In a federal indictment unsealed this week, federal prosecutors accused five Chinese military hackers of stealing information from American companies that would be useful to competitors in China, Bloomberg Businessweek reported. They didn’t name the Chinese companies that might have benefited from the alleged pilfering of trade secrets, but they did drop several big hints that point to some of China’s biggest companies and state-owned enterprises, including Baoshan Iron and Steel and Chinalco. The companies deny that they are the unnamed businesses referred to in the indictment.
The indictment, which was unsealed on May 19, did not name any Chinese companies as defendants. It described a number of state-owned companies that had business arrangements with Westinghouse Electric, US Steel, Allegheny Technologies, and Alcoa, the victims of the alleged hacking, all of whom have major operations in southwestern Pennsylvania.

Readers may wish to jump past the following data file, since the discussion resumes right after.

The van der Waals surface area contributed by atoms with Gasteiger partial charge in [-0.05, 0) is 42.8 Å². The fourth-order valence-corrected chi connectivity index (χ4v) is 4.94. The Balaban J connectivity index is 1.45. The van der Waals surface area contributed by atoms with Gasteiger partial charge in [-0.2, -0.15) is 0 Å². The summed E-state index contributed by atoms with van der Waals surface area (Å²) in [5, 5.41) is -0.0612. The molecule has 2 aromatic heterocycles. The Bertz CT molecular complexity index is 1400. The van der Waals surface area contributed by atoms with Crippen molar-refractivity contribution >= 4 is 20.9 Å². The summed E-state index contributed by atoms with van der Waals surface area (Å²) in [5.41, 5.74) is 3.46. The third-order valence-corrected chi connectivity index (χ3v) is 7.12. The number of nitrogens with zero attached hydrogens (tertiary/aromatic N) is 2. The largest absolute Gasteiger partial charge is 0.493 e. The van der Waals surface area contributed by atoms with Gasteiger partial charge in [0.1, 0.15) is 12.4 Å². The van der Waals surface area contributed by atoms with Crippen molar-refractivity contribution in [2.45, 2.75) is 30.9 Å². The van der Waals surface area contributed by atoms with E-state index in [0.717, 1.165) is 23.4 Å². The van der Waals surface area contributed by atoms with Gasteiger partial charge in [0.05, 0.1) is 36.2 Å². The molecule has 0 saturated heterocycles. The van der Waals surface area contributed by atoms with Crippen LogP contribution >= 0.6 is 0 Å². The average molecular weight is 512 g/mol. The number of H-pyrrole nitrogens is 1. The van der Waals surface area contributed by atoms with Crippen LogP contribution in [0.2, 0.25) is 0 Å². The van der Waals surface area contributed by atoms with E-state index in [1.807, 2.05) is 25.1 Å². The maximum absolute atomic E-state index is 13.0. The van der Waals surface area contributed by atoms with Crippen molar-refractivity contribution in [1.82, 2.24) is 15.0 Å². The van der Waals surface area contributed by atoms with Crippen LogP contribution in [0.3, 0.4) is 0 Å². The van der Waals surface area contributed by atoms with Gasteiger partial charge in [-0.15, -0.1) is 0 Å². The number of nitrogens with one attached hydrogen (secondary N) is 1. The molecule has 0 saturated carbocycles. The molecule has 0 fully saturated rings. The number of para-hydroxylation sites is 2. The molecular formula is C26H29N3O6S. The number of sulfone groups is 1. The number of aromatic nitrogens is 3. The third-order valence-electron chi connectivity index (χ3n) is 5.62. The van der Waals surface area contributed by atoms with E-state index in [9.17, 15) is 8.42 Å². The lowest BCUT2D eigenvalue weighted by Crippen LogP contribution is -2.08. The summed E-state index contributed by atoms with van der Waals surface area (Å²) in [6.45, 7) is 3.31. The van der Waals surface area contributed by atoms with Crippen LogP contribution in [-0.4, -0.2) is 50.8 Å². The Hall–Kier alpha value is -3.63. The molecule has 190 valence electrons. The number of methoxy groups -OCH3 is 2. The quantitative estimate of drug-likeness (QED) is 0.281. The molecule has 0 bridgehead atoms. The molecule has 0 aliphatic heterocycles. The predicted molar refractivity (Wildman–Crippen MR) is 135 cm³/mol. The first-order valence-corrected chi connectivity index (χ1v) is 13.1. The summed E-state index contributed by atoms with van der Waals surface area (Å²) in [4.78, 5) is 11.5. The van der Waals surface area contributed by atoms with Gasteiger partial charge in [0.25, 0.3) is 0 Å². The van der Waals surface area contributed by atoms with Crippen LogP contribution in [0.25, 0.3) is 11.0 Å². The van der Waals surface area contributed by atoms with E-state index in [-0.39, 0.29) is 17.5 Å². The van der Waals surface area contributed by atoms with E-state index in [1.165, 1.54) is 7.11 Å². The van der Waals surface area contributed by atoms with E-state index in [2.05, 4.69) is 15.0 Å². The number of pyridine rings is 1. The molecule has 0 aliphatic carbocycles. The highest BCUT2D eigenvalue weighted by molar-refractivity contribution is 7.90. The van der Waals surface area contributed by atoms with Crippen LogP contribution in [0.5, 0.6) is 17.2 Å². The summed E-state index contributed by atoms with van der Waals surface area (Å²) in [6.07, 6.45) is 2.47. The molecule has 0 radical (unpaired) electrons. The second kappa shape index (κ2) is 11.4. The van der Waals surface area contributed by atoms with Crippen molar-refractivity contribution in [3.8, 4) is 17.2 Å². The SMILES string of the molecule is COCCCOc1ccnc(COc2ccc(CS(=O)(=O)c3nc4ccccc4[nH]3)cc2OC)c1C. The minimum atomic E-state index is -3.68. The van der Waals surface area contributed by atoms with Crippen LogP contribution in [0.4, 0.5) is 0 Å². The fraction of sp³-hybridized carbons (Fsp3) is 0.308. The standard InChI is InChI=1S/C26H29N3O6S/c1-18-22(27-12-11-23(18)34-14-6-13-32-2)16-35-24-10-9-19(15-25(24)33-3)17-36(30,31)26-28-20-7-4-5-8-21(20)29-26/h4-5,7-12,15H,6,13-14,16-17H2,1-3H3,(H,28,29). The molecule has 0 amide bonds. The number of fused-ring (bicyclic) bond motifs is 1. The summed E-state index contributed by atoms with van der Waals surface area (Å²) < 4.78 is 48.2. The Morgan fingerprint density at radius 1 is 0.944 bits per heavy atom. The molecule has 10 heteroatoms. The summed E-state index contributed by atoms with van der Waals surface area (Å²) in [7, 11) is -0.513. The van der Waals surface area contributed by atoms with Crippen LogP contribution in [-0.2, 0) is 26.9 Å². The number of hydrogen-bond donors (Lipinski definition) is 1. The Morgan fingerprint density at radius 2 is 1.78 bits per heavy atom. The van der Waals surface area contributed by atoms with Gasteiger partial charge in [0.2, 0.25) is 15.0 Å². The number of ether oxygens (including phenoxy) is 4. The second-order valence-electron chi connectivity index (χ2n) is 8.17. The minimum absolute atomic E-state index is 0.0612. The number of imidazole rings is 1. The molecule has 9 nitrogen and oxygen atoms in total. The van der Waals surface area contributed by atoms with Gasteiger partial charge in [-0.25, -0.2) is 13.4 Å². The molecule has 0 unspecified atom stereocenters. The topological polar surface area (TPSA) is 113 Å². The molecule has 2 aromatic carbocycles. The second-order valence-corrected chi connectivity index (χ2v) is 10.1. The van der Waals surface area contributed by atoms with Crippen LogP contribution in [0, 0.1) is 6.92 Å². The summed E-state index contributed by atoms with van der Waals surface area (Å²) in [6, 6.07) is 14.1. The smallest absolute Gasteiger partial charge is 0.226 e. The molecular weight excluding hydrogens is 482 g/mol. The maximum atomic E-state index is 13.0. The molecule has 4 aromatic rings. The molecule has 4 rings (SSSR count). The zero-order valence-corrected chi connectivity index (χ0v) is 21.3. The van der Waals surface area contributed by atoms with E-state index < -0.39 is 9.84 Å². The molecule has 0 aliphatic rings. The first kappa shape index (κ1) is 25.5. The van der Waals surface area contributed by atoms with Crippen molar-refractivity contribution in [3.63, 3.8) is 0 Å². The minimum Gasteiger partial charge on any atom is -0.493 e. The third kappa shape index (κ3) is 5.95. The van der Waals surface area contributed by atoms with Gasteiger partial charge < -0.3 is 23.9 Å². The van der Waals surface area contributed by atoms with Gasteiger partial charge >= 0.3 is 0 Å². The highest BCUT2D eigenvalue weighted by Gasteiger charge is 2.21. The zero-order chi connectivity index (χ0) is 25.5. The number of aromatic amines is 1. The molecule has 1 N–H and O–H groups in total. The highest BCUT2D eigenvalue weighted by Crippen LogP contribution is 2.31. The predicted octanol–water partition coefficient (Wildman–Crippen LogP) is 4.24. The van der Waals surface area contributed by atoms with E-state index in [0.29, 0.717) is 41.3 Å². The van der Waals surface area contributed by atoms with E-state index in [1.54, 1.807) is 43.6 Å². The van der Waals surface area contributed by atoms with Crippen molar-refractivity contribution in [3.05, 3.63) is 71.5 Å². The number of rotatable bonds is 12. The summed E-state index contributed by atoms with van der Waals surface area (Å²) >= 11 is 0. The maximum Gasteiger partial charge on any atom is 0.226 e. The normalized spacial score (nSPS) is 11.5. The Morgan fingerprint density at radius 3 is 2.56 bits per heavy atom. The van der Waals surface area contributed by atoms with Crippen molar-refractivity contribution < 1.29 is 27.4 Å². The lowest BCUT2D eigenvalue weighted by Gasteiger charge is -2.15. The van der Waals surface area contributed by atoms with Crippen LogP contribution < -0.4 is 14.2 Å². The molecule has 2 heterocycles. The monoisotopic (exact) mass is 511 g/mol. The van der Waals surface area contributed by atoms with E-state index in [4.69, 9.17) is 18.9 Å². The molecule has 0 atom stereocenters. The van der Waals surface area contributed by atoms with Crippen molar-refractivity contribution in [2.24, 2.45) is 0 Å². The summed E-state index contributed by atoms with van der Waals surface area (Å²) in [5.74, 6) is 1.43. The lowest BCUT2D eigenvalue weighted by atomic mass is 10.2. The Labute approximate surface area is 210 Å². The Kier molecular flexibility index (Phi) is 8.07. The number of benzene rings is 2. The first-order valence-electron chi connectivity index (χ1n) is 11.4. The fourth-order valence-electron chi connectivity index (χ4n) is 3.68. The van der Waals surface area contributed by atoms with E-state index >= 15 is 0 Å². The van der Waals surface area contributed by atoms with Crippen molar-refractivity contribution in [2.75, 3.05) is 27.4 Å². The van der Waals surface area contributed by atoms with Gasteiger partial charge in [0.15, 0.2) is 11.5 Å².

Chinese steel prices closed flat for the day. The price of iron ore 58% fines from India hit a high price of CNY 840.00 ($134.72) and a low price of CNY 830.00 ($133.12) per dry metric ton. For the fifth consecutive day, the price of Chinese HRC held flat at CNY 3,360 ($538.88) per metric ton. The price of Chinese coking coal saw essentially no change for the fifth day in a row, remaining around CNY 1,390 ($222.93) per metric ton.
The steel billet cash price continues hovering around $390.00 per metric ton on the LME for the fifth day in a row. The steel billet 3-month price held steady on the LME at $400.00 per metric ton.
After dropping for two days, the US HRC futures contract 3-month price flattened at $625.00. The US HRC futures contract spot price held steady around $685.00 per short ton.